• A set of frequencies that interfere perfectly destructively would cancel out the original signal, resulting in silence.

  • A large set of randomly selected frequencies would mostly cancel each other out, but there would in practice always be some components that don't cancel. The result would be noise, both in the colloquial sense and the information theoretic sense. It's a signal that doesn't contain much meaningful information.

When we then consider that hearing wouldn't evolve for no reason, it stands to reason that any species that does evolve hearing would likely be wired to pay attention to high-information signals. The only one of those three options above that has high information content is the one that we would consider to be harmonious. (There do of course exist more possibilities than just those three, but given a set of signals with the same number of component waves each, there's something of a spectrum, with harmonious signals on one extreme and noise on the other.)

But all that is just operating at the level of individual chords, or possibly separate notes that are close together in time. What of the overall structure of a piece of music? Information theory can still be used to distinguish a series of sounds that were generated by an intelligence from one that is randomly generated or naturally generated; a random signal would contain almost no regular patterns, and thus would be incompressible. A natural signal might contain patterns, but they would (usually) be very simple. A composition might thus be detected by finding patterns that have high information content. (Of course, there would be signals other than music that fit that criteria: language, for instance. But it's a start.)

But would we agree with an alien culture on what constitutes good music? That's the point where things become more culturally dependent; there may be pieces that are brilliant to one culture and garbage to another. This doesn't even require aliens to be true; there's plenty of human music for which the quality is highly subjective. I don't care for Cage's 4'33", for instance. And yet it's been played at least once by every intelligent culture in the universe.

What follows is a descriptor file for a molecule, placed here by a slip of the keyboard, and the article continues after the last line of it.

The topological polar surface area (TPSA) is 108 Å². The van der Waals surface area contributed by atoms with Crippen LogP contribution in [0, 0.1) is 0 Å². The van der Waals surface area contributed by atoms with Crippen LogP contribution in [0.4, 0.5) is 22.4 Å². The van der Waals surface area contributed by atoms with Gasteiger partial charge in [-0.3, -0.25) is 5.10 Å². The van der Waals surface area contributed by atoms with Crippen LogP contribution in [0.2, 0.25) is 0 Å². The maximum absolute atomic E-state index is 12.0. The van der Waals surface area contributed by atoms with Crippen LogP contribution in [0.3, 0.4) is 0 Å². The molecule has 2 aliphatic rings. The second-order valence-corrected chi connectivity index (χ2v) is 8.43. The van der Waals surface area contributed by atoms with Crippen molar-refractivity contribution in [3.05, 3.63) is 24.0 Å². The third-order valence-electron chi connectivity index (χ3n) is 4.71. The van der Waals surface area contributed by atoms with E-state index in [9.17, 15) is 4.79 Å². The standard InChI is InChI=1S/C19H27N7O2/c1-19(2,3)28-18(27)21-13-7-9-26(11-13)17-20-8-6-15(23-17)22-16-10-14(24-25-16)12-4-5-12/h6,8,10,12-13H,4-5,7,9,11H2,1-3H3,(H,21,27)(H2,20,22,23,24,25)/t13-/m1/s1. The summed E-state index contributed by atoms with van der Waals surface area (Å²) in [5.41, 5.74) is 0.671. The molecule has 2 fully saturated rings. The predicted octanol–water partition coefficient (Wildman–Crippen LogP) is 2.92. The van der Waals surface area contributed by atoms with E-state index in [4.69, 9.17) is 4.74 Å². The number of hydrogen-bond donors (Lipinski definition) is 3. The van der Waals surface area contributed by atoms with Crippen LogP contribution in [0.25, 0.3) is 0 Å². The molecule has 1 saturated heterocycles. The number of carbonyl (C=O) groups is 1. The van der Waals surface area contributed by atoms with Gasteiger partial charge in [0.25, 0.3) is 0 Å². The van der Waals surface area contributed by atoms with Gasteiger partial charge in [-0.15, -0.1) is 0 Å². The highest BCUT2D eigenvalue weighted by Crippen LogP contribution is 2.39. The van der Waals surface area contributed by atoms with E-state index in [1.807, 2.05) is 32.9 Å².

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Given that whale song is music to us humans and we humans can find meaning in passing clouds I'd have to give this an easy yes, if the aliens have talent.

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Aliens would in all likelihood not have music at all.

Music is a security flaw in the human brain which allows outside influences to hack the emotional state of your mind. That's actually a really terrible security flaw, and as such, we should not expect aliens to share it.

In fact, some people have Musical Anhedonia, and do not feel the emotional effects of music like other people. In fact, recent studies have found some indications of differences in how the brains of people with Musical Anhedonia react to music: http://www.pnas.org/content/early/2016/10/28/1611211113.

Given that there seems to be some process in the brain which allows incoming music to control our emotional state, why would we assume that same process also appears in aliens?

On the other hand, since we decided that bird and whales sings, we will probably think the aliens sing. They will wonder what is wrong with us.

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    $\begingroup$ Security flaw or communication channel? Knowing the emotional state of the singer and generally mirroring the emotional state of the tribe doesn’t have to go so far as to force it upon us unwillingly. $\endgroup$ – JDługosz Nov 10 '16 at 11:49
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I don't see any reason necessarily why alien music would need to be like ours.

It might not be directly pitch-based in the way that ours is, for a start. If the aliens communicated through pitch, for example (i.e. their language sounded like our music), they might have music that resembled spoken language, perhaps (based on a set of different sound types, rather than different notes).

Even if they had music based on notes, they might not care about pitch relationships in the way we do. They might have a small number of "notes" that can span a signifant range of possible pitches, and would sound completely off-pitch to our ears.

They may not care at all about rhythm, and simply arrange notes one after another with arbitrary or strictly formulaic timing. Or they may deliberately make the rhythm too complicated to consciously resolve into something meaningful, so that the melody is accentuated.

Or perhaps they're a species which is very good - much better than us - at recognising abstract patterns. The patterns in their music might be enourmously complex, or recognising them might only be possible for someone in possession of an elaborate repertoire of meta-knowledge about the typical structures in the alien music, or both.